Most of Wall Street's elite remember where they were and what they were doing every time the market has crashed. But what about what they were listening to?
According to Jared Dillian of Mauldin Economics, the top songs on the radio could be a useful predictor of where the market is going.
"Music today is not quite as silly as it was in 1999 -- but it's almost there," Dillian said, hinting at a potential market top.
The top songs on the Billboard Hot 100 are a mixed bag -- there's Drake's "Nice For What," an upbeat hip-hop bopper labeled by many as the rapper's ode to feminism. But then in the second slot there's Childish Gambino's "This Is America," a blunt and cynical criticism of racial tension plaguing the U.S. at present.
The top songs on the Hot 100 list show that, for all of America's upbeat obsession with Zedd and Ariana Grande and Camila Cabello, we've still got a taste for the often fatalistic Post Malone and Migos and The Weeknd.
At least for now, playlists and radio hits don't appear to suggest the end of a nine-year-old bull market is nigh. But keep your ear to the airwaves, if past happenings are any indication a top could be forming.
In March of 2000, the Nasdaq Composite I:IXIC peaked at 5,048.62 in the prelude to what would become a massive dot-com bubble burst. That week, before things took a drastic turn for the worse, the top song on the Billboard Hot 100 was "Amazed" by Lonestar.
In the second slot was "I Knew I Loved You" by Savage Garden.
Populating the top 20 most popular songs that week in March 2000 were the likes of 'N Sync, Celine Dion, the Backstreet Boys, Christina Aguilera, Britney Spears and Destiny's Child. In other words, people were listening to a whole lot of bubblegum pop that captured the optimism of the moment.
Dillian points out that the uber-happy pop hits that dominated airwaves around Y2K served as a stark contrast to the radio's much darker music around 1994. The country was coming out of a recession and people preferred the somber, and often ominous, music from bands like Nirvana and Nine Inch Nails.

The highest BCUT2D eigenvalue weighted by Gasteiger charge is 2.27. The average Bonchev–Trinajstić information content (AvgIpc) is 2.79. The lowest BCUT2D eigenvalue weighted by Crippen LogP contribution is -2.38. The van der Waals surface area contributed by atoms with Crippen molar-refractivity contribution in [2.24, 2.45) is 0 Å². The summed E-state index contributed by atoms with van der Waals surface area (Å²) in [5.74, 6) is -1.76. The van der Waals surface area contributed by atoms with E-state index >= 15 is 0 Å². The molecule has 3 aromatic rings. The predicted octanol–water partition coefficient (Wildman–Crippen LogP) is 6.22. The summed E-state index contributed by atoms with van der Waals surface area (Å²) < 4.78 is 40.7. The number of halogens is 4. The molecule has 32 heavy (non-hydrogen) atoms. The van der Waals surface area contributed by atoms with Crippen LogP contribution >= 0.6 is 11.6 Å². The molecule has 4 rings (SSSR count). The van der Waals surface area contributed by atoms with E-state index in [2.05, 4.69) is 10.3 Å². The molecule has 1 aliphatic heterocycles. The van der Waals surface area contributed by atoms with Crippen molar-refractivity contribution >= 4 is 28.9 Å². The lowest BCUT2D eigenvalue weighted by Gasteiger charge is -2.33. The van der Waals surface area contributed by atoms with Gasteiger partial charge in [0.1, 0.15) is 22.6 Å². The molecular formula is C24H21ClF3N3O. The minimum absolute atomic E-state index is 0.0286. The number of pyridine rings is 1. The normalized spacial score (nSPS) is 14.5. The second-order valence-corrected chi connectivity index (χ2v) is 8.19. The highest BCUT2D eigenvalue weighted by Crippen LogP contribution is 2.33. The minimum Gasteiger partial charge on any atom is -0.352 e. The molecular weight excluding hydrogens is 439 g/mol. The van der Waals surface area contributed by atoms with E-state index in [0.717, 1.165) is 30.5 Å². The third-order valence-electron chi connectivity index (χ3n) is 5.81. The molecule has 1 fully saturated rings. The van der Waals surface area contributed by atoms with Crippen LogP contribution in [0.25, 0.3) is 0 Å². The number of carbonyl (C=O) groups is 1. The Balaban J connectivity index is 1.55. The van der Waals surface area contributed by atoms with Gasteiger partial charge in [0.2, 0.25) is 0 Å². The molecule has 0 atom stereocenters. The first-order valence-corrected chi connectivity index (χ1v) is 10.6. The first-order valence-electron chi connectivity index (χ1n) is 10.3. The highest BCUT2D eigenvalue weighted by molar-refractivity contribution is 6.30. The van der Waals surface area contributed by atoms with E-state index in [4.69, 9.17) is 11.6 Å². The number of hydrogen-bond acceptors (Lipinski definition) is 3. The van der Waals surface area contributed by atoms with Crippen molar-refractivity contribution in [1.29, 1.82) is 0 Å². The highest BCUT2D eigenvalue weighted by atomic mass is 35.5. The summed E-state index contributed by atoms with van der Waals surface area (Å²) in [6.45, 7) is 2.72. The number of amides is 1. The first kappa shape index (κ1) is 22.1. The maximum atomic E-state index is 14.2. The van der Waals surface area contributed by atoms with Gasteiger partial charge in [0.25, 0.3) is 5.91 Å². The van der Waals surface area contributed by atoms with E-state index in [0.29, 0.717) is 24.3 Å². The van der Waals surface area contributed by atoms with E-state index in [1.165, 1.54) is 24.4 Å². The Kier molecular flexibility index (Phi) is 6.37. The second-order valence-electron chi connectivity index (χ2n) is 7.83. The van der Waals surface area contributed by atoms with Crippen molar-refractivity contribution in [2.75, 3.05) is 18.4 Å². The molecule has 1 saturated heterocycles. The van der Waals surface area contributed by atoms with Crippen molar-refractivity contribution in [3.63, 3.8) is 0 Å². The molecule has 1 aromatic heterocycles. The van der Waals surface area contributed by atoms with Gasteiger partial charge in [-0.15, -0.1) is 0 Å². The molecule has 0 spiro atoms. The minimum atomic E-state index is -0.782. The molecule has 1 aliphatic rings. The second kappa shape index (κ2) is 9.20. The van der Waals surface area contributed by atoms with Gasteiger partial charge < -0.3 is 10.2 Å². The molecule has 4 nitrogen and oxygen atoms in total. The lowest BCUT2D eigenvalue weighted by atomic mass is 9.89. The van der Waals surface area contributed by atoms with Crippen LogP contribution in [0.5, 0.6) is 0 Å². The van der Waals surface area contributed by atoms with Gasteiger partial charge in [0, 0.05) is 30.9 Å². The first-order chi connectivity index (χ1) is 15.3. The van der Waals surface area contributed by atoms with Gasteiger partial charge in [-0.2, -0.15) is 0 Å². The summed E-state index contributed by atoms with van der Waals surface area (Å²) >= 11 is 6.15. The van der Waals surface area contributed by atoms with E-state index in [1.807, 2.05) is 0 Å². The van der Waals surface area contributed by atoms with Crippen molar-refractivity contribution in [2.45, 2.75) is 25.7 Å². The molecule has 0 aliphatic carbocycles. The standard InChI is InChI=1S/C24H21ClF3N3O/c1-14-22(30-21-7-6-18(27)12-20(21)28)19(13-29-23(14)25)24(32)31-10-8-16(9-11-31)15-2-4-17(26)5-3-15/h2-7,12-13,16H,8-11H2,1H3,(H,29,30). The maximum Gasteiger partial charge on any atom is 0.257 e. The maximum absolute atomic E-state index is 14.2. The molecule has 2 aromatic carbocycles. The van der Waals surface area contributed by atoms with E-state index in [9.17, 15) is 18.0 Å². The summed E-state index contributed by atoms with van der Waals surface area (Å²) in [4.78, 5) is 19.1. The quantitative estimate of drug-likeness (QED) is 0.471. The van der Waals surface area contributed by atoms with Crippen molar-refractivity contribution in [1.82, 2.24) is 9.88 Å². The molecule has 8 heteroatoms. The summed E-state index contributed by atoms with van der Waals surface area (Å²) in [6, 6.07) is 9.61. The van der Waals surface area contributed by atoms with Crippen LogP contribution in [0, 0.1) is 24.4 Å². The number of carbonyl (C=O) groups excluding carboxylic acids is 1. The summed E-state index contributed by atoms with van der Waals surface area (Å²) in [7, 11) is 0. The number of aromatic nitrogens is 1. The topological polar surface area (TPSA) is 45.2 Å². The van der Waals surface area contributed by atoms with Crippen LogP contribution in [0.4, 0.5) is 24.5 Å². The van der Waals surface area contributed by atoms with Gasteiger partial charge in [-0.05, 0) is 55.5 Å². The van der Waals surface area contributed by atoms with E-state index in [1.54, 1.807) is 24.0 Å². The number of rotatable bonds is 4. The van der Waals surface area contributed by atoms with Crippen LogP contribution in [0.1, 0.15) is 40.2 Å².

"You will know we are in a bear market if metal, industrial or some of the harder genres of hip-hop return to the scene," Dillian said. "But that will be a severely lagging indicator, not a leading indicator. The leading indicator is that we have so much bubblegum pop around."
Nine Inch Nails made metal mainstream, Dillian said. The band's album "The Downward Spiral" went platinum four times -- people of all walks of life wanted to listen to dark music that included nihilistic and destructive lyrics like "I am the bullet in the gun (and I control you), I am the truth from which you run (and I control you), I am the silencing machine (and I control you), I am the end of all your dreams (and I control you)."
"If Nine Inch Nails formed today, they'd be playing Elks Lodges in Eastern Ohio, not clogging up MTV with music videos," Dillian wrote.
People were in a bad mood in the early nineties because unemployment had been high, money had been lost and the market was stuck in a rut. Within the decade, mainstream America went from Nirvana to Britney Spears. During that same time, we came out of a recession and into a bull market.
In the early months of 2009 just before the Dow Jones Industrial Average I:DJI and S&P 500 I:GSPC bottomed in March, the top Billboard Hot 100 songs were from artists including Lady Gaga, Flo-Rida, Beyonce and the Black Eyed Peas. Lot's of happy dance hits were blaring through the speakers just before the economy skidded to its lows in the Great Recession.